Data protection laws may apply to foreign companies rules ECJ



Data protection legislation of a member state may be applied to a foreign company which exercises in that state, through stable arrangements, a real and effective activity the European Court of Justice has ruled.

The Data Protection Directive provides that each member state is to designate one or more public authorities responsible for monitoring the application within its territory of the national provisions adopted by the member states on the basis of the directive. Each authority is competent to exercise, within its territory, in particular investigative powers and powers of intervention, whatever the national law applicable to the processing in question. In addition, each authority may be requested to exercise its powers by an authority of another member state.

Weltimmo, a company registered in Slovakia, ran a property dealing website concerning Hungarian properties. Within that context, it processes the personal data of the advertisers. The advertisements are free of charge for one month but thereafter a fee is payable.

Many advertisers sent a request by email for the deletion of both their advertisements and their personal data at the end of the first month. However, Weltimmo did not delete those data and charged the interested parties for the price of its services. As the amounts charged were not paid, Weltimmo forwarded the personal data of the advertisers to debt collection agencies.

The advertisers lodged complaints with the Hungarian authority responsible for data protection. That authority imposed a fine of HUF 10 million (approximately €32,000) on Weltimmo for having infringed the Hungarian law transposing the directive.

Weltimmo then contested the decision of the supervisory authority before the Hungarian courts. Called upon to hear the dispute on appeal, the Kúria (Supreme Court, Hungary) asked the Court of Justice whether, in the present case, the directive enabled the Hungarian supervisory authority to apply the Hungarian law adopted on the basis of the directive and to impose the fine provided for by that law.

In its judgment, the court recalled that, according to the directive, each member state must apply the provisions it adopted pursuant to the directive where the data processing is carried out in the context of the activities conducted on its territory by an establishment of the controller. In that regard, the court noted that the presence of only one representative can, in some circumstances, suffice to constitute an establishment if that representative acts with a sufficient degree of stability for the provision of the services concerned in the member state in question. In addition, the court stated that the concept of “establishment” extends to any real and effective activity — even a minimal one — exercised through stable arrangements.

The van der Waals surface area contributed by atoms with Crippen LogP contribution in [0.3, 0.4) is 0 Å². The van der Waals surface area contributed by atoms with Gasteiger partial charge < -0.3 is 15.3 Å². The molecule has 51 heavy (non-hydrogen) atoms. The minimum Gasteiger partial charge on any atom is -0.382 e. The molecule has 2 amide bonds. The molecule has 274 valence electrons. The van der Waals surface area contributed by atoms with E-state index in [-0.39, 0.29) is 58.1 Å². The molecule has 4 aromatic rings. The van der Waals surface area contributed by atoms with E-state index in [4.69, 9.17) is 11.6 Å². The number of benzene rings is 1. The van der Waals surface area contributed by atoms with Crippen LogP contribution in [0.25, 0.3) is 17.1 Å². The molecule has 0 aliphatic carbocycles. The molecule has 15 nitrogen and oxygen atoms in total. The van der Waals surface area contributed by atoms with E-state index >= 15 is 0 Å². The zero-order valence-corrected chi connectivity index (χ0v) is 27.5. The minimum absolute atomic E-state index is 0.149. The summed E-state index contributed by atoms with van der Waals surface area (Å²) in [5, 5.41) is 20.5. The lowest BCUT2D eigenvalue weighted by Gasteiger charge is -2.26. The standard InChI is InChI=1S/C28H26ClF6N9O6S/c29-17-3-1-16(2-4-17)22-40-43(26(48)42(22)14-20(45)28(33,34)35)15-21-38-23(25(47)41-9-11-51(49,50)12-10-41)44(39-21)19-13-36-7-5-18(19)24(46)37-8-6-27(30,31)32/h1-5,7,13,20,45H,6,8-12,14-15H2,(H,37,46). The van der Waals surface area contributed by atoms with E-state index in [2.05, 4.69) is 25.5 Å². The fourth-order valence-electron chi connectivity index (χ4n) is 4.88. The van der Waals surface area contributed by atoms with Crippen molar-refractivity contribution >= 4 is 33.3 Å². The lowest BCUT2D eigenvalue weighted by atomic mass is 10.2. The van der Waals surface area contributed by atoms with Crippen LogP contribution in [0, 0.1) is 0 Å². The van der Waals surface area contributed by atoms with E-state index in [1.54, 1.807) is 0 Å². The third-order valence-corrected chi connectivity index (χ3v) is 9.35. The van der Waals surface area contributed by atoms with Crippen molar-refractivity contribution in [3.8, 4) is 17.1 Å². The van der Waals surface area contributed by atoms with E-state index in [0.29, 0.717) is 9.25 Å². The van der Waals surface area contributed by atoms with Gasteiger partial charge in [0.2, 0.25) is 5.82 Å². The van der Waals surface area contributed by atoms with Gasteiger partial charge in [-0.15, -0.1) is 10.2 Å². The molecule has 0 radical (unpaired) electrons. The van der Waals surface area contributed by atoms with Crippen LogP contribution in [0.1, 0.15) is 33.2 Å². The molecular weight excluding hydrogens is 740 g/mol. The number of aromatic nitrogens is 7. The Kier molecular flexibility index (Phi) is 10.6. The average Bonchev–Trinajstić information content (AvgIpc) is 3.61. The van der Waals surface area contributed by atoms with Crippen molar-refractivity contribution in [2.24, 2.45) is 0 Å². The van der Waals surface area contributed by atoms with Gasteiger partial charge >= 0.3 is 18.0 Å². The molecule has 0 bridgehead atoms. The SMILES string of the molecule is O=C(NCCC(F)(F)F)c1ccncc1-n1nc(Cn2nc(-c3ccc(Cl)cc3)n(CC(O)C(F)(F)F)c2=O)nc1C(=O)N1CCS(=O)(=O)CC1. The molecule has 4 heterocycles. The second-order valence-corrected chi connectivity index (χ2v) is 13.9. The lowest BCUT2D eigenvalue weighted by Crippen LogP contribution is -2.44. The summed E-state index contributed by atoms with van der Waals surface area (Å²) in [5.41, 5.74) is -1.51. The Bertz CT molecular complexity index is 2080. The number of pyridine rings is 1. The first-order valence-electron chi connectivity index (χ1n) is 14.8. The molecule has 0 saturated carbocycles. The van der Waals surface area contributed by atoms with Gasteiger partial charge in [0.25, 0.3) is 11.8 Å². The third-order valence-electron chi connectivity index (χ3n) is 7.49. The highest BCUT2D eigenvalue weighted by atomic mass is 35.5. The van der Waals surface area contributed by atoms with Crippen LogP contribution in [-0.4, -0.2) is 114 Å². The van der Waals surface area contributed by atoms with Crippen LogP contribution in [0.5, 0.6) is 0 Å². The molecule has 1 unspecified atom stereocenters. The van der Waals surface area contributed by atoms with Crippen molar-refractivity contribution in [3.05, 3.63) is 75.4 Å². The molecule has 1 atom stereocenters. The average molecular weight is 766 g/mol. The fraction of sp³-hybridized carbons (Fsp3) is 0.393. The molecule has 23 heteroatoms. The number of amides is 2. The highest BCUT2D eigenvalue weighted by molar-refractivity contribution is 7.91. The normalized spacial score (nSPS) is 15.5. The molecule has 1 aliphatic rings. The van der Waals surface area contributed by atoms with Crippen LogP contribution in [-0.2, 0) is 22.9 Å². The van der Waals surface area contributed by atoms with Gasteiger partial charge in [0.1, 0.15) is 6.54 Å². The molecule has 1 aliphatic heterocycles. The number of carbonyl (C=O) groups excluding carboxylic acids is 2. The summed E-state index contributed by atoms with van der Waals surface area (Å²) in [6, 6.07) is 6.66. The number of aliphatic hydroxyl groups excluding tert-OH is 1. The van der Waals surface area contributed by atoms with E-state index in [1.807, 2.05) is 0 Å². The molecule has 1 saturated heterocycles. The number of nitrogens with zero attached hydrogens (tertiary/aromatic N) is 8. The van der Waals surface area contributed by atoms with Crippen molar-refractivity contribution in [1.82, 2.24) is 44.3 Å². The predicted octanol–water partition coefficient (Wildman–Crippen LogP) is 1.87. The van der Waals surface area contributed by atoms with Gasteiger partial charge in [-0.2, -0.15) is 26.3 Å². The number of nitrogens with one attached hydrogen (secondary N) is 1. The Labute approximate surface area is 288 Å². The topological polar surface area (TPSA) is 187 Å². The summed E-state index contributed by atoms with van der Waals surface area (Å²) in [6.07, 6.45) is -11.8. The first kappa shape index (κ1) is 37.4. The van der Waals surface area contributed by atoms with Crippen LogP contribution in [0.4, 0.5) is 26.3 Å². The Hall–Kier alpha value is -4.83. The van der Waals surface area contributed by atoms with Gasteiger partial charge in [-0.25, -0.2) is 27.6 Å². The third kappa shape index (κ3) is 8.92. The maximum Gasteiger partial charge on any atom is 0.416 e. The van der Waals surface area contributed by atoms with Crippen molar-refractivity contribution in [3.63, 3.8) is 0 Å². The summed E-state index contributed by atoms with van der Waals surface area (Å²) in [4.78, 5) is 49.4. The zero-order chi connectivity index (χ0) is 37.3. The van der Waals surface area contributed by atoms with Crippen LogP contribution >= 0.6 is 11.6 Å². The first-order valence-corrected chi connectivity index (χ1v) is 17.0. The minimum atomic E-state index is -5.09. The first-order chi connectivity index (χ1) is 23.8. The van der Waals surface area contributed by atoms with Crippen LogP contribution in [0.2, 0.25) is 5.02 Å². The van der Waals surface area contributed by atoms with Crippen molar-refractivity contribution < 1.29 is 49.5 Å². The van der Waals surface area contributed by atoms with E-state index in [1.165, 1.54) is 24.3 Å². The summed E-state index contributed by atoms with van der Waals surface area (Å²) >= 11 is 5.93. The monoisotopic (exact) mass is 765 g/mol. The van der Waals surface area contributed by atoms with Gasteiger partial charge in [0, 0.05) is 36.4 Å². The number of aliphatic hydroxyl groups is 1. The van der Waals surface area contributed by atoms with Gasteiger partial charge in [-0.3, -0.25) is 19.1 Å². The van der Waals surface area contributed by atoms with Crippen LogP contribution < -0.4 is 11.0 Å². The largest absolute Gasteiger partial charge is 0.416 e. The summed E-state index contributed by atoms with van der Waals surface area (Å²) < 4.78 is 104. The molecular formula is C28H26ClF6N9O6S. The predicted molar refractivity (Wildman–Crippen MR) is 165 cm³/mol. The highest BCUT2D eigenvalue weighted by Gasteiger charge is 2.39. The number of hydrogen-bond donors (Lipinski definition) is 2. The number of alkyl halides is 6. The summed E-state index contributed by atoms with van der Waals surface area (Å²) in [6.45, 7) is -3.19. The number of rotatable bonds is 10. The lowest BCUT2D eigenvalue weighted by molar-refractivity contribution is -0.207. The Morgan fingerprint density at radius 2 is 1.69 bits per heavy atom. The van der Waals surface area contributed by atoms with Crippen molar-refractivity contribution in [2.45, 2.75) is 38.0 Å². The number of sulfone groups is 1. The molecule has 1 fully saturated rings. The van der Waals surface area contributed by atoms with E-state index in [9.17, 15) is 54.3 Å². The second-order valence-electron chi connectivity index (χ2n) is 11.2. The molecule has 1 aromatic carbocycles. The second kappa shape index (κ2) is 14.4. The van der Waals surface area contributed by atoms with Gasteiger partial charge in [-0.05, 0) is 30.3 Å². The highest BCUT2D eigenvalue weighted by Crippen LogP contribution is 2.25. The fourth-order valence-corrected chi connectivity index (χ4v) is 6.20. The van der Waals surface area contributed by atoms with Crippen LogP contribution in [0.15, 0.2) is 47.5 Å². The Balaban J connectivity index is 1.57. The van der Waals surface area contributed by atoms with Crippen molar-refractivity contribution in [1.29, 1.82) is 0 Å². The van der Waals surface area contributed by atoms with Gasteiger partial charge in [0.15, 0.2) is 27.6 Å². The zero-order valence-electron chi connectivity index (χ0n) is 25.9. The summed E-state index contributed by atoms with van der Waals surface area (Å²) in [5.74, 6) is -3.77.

In the present case, the court observed that Weltimmo unquestionably pursued a real and effective activity in Hungary.

Furthermore, it is apparent from the information provided by the Hungarian supervisory authority that Weltimmo has a representative in Hungary, who is mentioned in the Slovak companies register with an address in Hungary and who has sought to negotiate the Directive 95/46/EC of the European Parliament and of the Council of 24 October 1995 on the protection of individuals with regard to the processing of personal data and on the free movement of such data settlement of the unpaid debts with the advertisers.

That representative served as a point of contact between Weltimmo and the advertisers and represented the company in the administrative and judicial proceedings. In addition, Weltimmo opened a bank account in Hungary, intended for the recovery of its debts, and uses a letter box in Hungary for the management of its everyday business affairs.

That information, which it is for the referring court to verify, is capable of establishing the existence of an “establishment”, within the meaning of the directive, in Hungary. If this is the case, Weltimmo’s activity is subject to the Hungarian legislation on data protection.

The court stated that each supervisory authority established by a member state must ensure compliance, within the territory of that state, with the provisions adopted by all member states pursuant to the directive. Consequently, each supervisory authority is to hear claims lodged by any person concerning the protection of his rights and freedoms in regard to the processing of personal data, even if the law applicable to that processing is the law of another member state.

However, in the event of the application of the law of another member state, the powers of intervention of the supervisory authority must be exercised in compliance, inter alia, with the territorial sovereignty of the other member states, with the result that a national authority cannot impose penalties outside the territory of its own state.

Consequently, in the event that the referring court should find that Weltimmo does not have an “establishment”, within the meaning of the directive, in Hungary and that the law applicable to the processing in question is therefore that of another member state, the Hungarian supervisory authority will not be able to exercise the powers to impose penalties which Hungarian law has conferred on it.

Pursuant to the duty of cooperation laid down in the directive, it is nevertheless for that authority to request the supervisory authority of the other member state concerned to establish an infringement of the law of that state and to impose the penalties which may be provided for by that law.